You mention that Ken Wingate’s criticism of your book left you completely blindsided. Had you ever before come across anything that resembled it?

No. I felt completely taken aback by it, and completely unprepared to respond. It had been such a love fest up until that point; if anything, the criticisms of the book had erred on the side of, “It’s too sweet, too gentle.” That mattered to me. I felt slightly embarrassed to win that American Library Association award—I mean, of course I was grateful for the award, but they had conceived of the book as being “Most Suitable for Teens,” which made me think I had made a mistake, that the book didn’t effectively get its message across. Don’t get me wrong, I think this is a great book for kids and I don’t worry that they’d find anything especially surprising in it. I imagine kids know all sorts of dirty things that I don’t know the first thing about…

In my childhood, the quintessential naughty book for teens was Go Ask Alice. And I couldn’t put it down.

Yes! Go Ask Alice. I read that in my childhood, which suggests that as early as the ’70s, kids had much more scandalous memoirs to read than Truth & Beauty. I remember that book as so scandalous, but I loved it. I read it over and over again. And really, I’m not sure there has ever existed a better anti-drug message! I think I would have done worse things had I never read that book.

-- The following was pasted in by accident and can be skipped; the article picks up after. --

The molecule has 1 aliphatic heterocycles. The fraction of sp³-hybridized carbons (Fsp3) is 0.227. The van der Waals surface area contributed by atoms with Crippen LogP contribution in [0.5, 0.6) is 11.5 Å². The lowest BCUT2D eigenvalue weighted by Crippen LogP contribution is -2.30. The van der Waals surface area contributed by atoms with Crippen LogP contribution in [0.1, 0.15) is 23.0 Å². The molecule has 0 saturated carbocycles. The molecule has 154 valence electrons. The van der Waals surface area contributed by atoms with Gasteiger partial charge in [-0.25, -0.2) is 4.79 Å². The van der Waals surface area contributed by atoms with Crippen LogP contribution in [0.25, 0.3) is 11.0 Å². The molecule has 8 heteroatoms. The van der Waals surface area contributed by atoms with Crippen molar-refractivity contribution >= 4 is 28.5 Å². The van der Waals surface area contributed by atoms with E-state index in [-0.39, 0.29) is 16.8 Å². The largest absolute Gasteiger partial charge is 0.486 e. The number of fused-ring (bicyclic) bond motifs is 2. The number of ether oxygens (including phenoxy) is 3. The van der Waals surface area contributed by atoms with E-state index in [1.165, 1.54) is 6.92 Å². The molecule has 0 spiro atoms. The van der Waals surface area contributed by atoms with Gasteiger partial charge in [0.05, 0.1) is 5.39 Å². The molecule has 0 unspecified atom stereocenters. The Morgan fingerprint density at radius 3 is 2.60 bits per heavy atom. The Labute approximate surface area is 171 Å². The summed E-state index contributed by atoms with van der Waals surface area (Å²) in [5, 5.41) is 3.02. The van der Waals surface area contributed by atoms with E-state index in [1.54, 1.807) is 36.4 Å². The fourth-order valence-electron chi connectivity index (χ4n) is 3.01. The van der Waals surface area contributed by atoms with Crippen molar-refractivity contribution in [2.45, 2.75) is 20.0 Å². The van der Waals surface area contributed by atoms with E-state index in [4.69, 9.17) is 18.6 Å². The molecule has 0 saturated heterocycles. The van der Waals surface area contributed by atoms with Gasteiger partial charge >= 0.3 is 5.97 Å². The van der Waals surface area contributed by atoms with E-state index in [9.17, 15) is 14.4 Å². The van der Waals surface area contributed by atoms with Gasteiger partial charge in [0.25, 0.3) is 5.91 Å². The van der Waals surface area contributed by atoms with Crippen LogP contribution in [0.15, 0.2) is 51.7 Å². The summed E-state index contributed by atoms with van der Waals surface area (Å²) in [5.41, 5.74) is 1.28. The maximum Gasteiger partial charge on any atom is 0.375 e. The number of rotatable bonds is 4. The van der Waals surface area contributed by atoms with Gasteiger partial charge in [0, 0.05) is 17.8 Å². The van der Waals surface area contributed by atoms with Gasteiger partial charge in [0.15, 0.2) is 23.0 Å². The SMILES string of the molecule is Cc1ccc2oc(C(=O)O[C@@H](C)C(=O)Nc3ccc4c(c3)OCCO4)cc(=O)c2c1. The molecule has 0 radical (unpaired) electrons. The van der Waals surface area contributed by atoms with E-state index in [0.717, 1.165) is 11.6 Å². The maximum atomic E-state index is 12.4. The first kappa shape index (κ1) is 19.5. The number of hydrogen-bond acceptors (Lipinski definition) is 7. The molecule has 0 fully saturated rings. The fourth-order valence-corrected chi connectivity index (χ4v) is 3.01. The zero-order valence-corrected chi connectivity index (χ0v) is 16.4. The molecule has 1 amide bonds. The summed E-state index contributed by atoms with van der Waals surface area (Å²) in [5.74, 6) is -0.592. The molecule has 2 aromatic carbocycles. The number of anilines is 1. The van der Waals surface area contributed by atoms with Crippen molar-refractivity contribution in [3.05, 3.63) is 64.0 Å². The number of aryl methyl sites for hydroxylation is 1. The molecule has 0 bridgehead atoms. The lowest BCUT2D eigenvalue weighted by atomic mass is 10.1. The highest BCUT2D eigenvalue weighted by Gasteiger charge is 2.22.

Watch an excerpt from Ann Patchett's speech




I watched the entire tape of your speech at Clemson. You were incredibly poised on that stage, even in the face of some pretty insensitive judgment and presumption. It’s hard for me to think you weren’t angry. Is there anything in retrospect that you wish you had thought to say or do—particularly in response to that one student’s question about your marital fidelity?

Sure, in retrospect, it’s tempting to wish I had said, “Hey kid—fuck you!” And after the event, so many of my friends told me I should have, but to tell you the truth, I was really proud of myself that I didn’t tread anywhere near that, that I didn’t respond with aggression. I like to think that my years of yoga kick in at precisely such moments—that they enable me to respond to aggression with peace, which I do think is the most disarming and irritating thing you can hand to someone who’s being really combative.

But no, I don’t really know what I would have said had I had my wits about me. I didn’t even understand his question for such a long time—not just seconds or minutes, but hours. It wasn’t until I was in bed at my sister’s house that I realized he wasn’t saying, “You’re a bad person for condoning Lucy’s bad actions,” but rather, “You’re a bad person for your own bad actions.” When I later listened and watched my response—I also watched the tape, which was excruciating beyond belief—I saw myself respond with this whole thing about how we shouldn’t judge others, because I thought he was judging her. But he wasn’t judging her—he was judging me. I might have responded differently had I realized that at the time. After all, it’s one thing to judge my cancer-ridden, disfigured best friend. But if they’re judging me, I can’t very well say, “Hey, it’s not cool to judge,” because it’s too easy an out. So, I completely missed the boat. But I can put myself back there a hundred times and say confidently that it wouldn’t matter. I still would have missed it.